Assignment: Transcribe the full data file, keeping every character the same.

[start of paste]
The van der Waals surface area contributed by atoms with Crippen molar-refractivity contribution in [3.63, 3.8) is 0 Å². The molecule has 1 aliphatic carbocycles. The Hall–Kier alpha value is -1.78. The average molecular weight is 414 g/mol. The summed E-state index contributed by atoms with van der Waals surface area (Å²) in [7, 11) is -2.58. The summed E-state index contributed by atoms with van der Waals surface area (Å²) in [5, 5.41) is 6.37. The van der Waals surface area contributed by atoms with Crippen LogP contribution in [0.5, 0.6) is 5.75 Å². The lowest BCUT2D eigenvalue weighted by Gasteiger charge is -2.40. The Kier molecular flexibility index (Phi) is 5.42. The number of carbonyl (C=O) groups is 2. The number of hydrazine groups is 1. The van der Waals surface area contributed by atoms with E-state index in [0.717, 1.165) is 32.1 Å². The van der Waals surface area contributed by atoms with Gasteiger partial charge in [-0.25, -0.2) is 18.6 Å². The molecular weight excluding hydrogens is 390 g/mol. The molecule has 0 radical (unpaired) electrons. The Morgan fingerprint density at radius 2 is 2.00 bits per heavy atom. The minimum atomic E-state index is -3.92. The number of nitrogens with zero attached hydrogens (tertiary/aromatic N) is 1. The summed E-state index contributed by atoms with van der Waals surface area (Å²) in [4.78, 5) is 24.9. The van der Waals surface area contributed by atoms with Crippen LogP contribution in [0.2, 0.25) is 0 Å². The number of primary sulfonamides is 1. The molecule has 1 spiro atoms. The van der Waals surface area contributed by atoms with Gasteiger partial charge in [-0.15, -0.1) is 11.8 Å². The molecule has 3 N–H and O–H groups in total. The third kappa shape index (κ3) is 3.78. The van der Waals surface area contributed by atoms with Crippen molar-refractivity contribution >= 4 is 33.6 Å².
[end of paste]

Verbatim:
The van der Waals surface area contributed by atoms with Crippen molar-refractivity contribution in [3.63, 3.8) is 0 Å². The molecule has 1 aliphatic carbocycles. The Hall–Kier alpha value is -1.78. The average molecular weight is 414 g/mol. The summed E-state index contributed by atoms with van der Waals surface area (Å²) in [7, 11) is -2.58. The summed E-state index contributed by atoms with van der Waals surface area (Å²) in [5, 5.41) is 6.37. The van der Waals surface area contributed by atoms with Crippen LogP contribution in [0.5, 0.6) is 5.75 Å². The lowest BCUT2D eigenvalue weighted by Gasteiger charge is -2.40. The Kier molecular flexibility index (Phi) is 5.42. The number of carbonyl (C=O) groups is 2. The number of hydrazine groups is 1. The van der Waals surface area contributed by atoms with E-state index in [0.717, 1.165) is 32.1 Å². The van der Waals surface area contributed by atoms with Gasteiger partial charge in [-0.25, -0.2) is 18.6 Å². The molecular weight excluding hydrogens is 390 g/mol. The molecule has 0 radical (unpaired) electrons. The Morgan fingerprint density at radius 2 is 2.00 bits per heavy atom. The minimum atomic E-state index is -3.92. The number of nitrogens with zero attached hydrogens (tertiary/aromatic N) is 1. The summed E-state index contributed by atoms with van der Waals surface area (Å²) in [4.78, 5) is 24.9. The van der Waals surface area contributed by atoms with Crippen LogP contribution in [0.2, 0.25) is 0 Å². The number of primary sulfonamides is 1. The molecule has 1 spiro atoms. The van der Waals surface area contributed by atoms with Gasteiger partial charge in [-0.15, -0.1) is 11.8 Å². The molecule has 3 N–H and O–H groups in total. The third kappa shape index (κ3) is 3.78. The van der Waals surface area contributed by atoms with Crippen molar-refractivity contribution >= 4 is 33.6 Å².